What can we do to reduce the number of tragic cardiac events in sport? doi 10.1136/bjsports-2012-091252
Big gaps in basic knowledge about the numbers and causes of apparently inexplicable heart attacks among young sportsmen and women are seriously hampering our ability to prevent them, says a sport and exercise medicine specialist in the British Journal of Sports Medicine.
At the very least, we need to start building reliable databases of all such events across sport, in a bid to start plugging these knowledge gaps, say Dr Richard Weiler and colleagues.
His comments come in the wake of the recent high profile case of premier league footballer, Fabrice Muamba, who collapsed on pitch, in front of a stadium packed with spectators, after sustaining a sudden heart attack.
Fortunately, Mr Muamba recovered, but cases like these, although rare, are still likely to occur despite screening programmes, and they are poorly understood, emphasises Dr Weiler.
These cases have prompted improvements in pitch-side and acute sports medicine, including emergency life support, defibrillation and the development of practical education courses and emergency care guidelines, says Dr Weiler.
None the less, he says: "We still lack many answers to basic questions about these afflictions. We do not know the exact numbers and trends in prevalence or incidence, and do not understand the [multiple causes] that trigger sudden cardiac death in previously healthy athletes."
Issues that still need further investigation are the roles of gender and ethnicity, geography and genes, he says.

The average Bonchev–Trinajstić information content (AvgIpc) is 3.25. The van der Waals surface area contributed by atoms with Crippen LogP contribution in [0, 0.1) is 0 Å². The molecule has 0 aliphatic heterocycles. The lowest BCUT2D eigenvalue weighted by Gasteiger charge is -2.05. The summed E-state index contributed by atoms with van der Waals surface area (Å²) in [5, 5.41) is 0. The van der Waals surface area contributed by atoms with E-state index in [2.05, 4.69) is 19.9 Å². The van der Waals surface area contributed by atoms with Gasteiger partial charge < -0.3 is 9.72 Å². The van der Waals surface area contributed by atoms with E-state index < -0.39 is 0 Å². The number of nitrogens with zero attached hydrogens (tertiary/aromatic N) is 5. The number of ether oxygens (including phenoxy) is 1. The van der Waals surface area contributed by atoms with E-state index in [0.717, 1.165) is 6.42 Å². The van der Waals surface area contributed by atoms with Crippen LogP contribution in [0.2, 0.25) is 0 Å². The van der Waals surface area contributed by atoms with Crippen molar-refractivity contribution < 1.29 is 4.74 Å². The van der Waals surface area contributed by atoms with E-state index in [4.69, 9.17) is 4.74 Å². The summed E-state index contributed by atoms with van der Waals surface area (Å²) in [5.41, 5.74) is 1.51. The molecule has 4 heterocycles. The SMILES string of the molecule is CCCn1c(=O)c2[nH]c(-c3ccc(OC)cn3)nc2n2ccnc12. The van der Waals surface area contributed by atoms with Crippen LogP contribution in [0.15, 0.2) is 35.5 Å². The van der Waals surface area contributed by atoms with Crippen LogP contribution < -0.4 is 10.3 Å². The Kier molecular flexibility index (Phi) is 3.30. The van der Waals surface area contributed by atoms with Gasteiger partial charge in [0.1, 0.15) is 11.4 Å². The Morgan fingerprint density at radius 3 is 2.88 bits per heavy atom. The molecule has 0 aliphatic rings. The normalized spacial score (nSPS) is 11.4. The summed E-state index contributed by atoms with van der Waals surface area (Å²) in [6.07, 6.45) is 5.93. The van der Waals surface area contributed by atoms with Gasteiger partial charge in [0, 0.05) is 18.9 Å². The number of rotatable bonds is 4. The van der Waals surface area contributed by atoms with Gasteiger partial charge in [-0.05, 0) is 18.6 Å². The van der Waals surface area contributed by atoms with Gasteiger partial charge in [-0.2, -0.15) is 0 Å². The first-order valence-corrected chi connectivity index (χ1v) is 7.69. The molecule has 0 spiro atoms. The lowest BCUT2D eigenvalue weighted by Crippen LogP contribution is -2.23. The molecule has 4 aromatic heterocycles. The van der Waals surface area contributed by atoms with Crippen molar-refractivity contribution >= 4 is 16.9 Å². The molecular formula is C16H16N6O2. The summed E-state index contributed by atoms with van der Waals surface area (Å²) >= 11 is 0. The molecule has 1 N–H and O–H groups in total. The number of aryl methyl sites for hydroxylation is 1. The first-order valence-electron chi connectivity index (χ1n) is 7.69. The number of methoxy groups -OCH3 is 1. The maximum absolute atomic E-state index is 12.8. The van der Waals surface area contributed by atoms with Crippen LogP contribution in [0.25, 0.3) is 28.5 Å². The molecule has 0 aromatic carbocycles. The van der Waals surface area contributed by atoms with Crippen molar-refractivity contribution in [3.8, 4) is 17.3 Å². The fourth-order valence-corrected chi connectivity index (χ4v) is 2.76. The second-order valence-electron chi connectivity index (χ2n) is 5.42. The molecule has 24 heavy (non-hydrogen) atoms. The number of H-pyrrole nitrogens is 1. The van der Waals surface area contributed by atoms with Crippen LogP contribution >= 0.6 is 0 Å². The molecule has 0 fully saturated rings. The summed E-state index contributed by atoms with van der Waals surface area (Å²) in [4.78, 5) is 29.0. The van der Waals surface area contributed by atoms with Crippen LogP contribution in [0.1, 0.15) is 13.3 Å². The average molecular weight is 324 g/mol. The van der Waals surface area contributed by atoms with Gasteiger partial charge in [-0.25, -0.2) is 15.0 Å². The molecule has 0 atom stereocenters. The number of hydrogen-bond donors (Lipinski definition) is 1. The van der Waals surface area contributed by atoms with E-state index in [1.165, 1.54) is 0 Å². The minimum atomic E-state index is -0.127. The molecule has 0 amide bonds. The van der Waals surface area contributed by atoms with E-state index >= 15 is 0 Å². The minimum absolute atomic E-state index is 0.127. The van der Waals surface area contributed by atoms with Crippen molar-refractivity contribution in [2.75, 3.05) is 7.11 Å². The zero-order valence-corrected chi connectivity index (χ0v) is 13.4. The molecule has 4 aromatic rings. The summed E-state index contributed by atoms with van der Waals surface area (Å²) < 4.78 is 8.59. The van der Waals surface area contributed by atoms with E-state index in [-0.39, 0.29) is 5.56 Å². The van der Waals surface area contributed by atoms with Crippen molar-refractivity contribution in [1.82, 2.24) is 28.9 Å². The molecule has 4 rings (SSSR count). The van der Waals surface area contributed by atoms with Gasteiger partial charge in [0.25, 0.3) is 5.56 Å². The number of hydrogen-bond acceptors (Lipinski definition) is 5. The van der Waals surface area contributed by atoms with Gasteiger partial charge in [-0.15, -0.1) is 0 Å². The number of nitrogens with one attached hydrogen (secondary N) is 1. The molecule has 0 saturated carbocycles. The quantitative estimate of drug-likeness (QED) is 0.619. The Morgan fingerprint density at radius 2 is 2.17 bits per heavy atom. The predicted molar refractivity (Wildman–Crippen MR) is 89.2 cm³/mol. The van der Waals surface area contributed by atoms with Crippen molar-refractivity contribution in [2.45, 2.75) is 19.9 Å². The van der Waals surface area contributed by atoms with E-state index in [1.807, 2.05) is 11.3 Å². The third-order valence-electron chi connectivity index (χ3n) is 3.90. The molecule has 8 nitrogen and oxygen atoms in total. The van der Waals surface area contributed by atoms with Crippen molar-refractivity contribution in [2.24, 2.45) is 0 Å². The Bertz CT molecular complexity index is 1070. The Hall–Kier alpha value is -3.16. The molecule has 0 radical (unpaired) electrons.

For example, Sub-Saharan Africa may be a "cardiac hotspot," with recent research linking sudden heart attacks to sickle cell trait.
Other research suggests that African Americans are three times more prone to sudden cardiac death/arrest than white athletes, although the rates vary considerably depending on the type of sport played.
And another study found that heart (ECG) tracing patterns differ between white and black athletes, although whether this is normal or indicates a higher risk for sudden cardiac death is not known, says Dr Weiler.
Screening programmes throw up a considerable number of false positive results, and it is still far from clear whether screening actually cuts the number of deaths, whether it is cost effective, and how to manage any abnormal findings, he says.
"It is vital that we start to answer these questions based on reliable science and evidence," he insists. "To achieve this, we propose the collection and recording of reliable data across sport of every sudden cardiac death/arrest," he writes.
But for this to happen, cooperation and collaboration will be needed among sporting organisations, federations, and clubs, in addition to the establishment of sport specific and national registries for these incidents, he suggests.
Dr Weiler cites a FIFA (International Football Federation) initiative. This requires a medical assessment before a match for all FIFA competitions, and includes a recently established database for all its 208 member associations in a bid to build up an evidence base and better understand the condition.
"This is one of many efforts needed to fill knowledge gaps and enable us to mitigate the risks of sudden cardiac arrest/death," concludes Dr Weiler, adding that minimum standards of pitch-side medical care across all sports are essential.
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